Why is it significant?
With Google Earth, colleges and universities can—without additional resources—leverage Google’s integration of vast amounts of data in an easy-to-use interface. Being able to fly students from the Great Pyramid of Khufu to the Eiffel Tower to the Sydney Opera House can bring a wide range of subject matter alive. The tool’s visual immediacy could prove enormously beneficial, for example, for a survey of various styles of architecture. Individually, students can use Google Earth to investigate places they are studying. Because it is interactive, the application encourages users to keep using it—to fly to new places, places they used to live or hope to live one day, scenes of events in the news, or parts of the world they may never visit in person.
More than just a map, however, Google Earth lets users create and share personal resources. Browsing and exploring distant locales augmented with contributions from other users presents a compelling opportunity for discovery and learning. Contributing anecdotes, stories, and histories will allow users to communicate in a context of geography.
What are the downsides?
Because Google Earth displays images based on satellite data, users see a snapshot in time. If a building is added to the landscape— or torn down—those changes won’t immediately be reflected in the application. Moreover, satellite imagery is not available at the same resolution for all locations. For some cities, you can zoom in close enough to see people walking on sidewalks; for other places, the resolution might only show buildings or blurry cars. Higher resolution imagery is often available in many parts of the United States, resulting in a perception among some that Google Earth exhibits a U.S. bias, an impression exacerbated by the fact that currently most of the 3D buildings are in U.S. cities. Other concerns stem from its being an application owned by a commercial enterprise, which makes some academics uneasy about relying on it. Google Earth also uses a considerable amount of memory and bandwidth and requires substantial graphics capabilities. On older computers or those with slow connections, the experience of using the application can be frustrating and may cause slowdowns for other applications. In addition, some have expressed concern that Google Earth creates risks to personal safety, given that it offers anyone access to images sometimes at a very high resolution—of their residences or offices and surrounding areas.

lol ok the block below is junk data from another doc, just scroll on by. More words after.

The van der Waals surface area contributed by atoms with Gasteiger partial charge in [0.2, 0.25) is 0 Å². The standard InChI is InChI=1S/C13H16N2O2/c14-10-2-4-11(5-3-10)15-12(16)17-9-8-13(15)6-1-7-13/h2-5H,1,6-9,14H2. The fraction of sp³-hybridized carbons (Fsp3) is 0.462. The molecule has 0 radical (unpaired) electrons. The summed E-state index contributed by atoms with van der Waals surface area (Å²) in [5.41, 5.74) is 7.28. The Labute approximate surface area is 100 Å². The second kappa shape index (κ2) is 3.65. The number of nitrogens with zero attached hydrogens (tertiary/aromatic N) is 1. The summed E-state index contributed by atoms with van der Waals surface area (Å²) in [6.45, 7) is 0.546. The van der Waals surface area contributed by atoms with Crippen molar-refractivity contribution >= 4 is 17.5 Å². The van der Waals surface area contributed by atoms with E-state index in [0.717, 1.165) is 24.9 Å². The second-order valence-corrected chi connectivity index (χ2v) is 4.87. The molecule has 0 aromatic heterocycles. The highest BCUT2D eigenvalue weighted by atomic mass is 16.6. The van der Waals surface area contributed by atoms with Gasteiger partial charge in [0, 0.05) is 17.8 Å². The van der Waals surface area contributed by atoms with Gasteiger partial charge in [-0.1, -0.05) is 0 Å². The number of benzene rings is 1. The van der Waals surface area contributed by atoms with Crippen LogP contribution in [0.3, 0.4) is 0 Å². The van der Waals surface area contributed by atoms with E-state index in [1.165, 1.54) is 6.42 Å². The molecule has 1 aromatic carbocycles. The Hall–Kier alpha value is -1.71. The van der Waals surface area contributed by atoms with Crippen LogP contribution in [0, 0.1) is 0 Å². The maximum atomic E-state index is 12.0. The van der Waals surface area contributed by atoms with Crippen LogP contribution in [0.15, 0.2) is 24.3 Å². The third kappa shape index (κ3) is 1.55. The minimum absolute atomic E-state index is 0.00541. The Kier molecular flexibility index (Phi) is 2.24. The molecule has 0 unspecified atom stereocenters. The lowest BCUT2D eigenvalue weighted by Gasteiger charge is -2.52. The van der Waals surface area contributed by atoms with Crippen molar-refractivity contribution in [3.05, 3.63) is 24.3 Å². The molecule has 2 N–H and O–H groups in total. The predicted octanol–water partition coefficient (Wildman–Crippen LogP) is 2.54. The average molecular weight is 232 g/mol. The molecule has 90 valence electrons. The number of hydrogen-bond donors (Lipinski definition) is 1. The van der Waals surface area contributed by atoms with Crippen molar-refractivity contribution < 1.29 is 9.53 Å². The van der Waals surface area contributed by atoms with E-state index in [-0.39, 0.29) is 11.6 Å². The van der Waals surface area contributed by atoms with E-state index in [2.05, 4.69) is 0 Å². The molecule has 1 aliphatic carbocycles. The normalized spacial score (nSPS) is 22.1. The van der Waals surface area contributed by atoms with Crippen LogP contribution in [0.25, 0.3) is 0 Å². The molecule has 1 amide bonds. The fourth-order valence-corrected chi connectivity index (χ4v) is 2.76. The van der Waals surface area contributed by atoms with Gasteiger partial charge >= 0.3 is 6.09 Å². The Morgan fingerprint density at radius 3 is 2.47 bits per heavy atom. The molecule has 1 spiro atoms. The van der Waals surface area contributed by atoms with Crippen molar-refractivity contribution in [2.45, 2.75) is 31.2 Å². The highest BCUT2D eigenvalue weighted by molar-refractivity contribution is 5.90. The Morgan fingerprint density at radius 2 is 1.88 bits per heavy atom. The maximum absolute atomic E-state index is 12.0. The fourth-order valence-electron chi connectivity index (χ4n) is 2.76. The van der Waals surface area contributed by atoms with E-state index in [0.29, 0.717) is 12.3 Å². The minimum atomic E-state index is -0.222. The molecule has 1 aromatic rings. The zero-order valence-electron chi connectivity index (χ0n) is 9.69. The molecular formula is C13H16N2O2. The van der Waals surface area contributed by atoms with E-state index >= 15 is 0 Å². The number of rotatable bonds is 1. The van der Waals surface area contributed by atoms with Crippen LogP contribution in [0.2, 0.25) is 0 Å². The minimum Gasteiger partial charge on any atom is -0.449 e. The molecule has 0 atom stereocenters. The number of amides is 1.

Where is it going?
Google Earth will become more sophisticated, with additional tools and increasing coverage of high-resolution imagery. The number of places that offer 3D imagery is also likely to expand. The dramatic views and capabilities of the program have spawned communities of users who develop content—placemark collections on particular topics, 3D structures—that is available to others. Acting as the technical infrastructure, Google Earth allows users to share personal histories. Geographic notations can be found on many topics for many different places, and by integrating with other existing applications, Google Earth is positioned to become a spatially based collection of facts and knowledge.
Educators have started a number of blogs, user groups, and forums where they share ideas and experiences using Google Earth in the classroom, as well as post exercises they have created that use the application. As tools emerge to export content from Google Earth to other applications, such as video files, instructors will be able to give students assignments to create projects using the application and share those projects with others.
What are the implications for teaching and learning?
Google Earth is another in a growing list of applications that can move ideas from the pages of a book into the imaginations of students. The experience of flying over Tripoli and then Brussels and comparing how the two cities are designed is immediate and compelling. Students today expect technology to be part of education, and Google Earth is a way for institutions to provide that component in a tool that students find familiar and comfortable. It provides educators a means to assess and bolster students’ visual literacy skills, and, to the extent that it gives students a peek into virtually any corner of the world, Google Earth can help them develop a context for spatial and cultural differences.
- EDUCAUSE Learning Initiative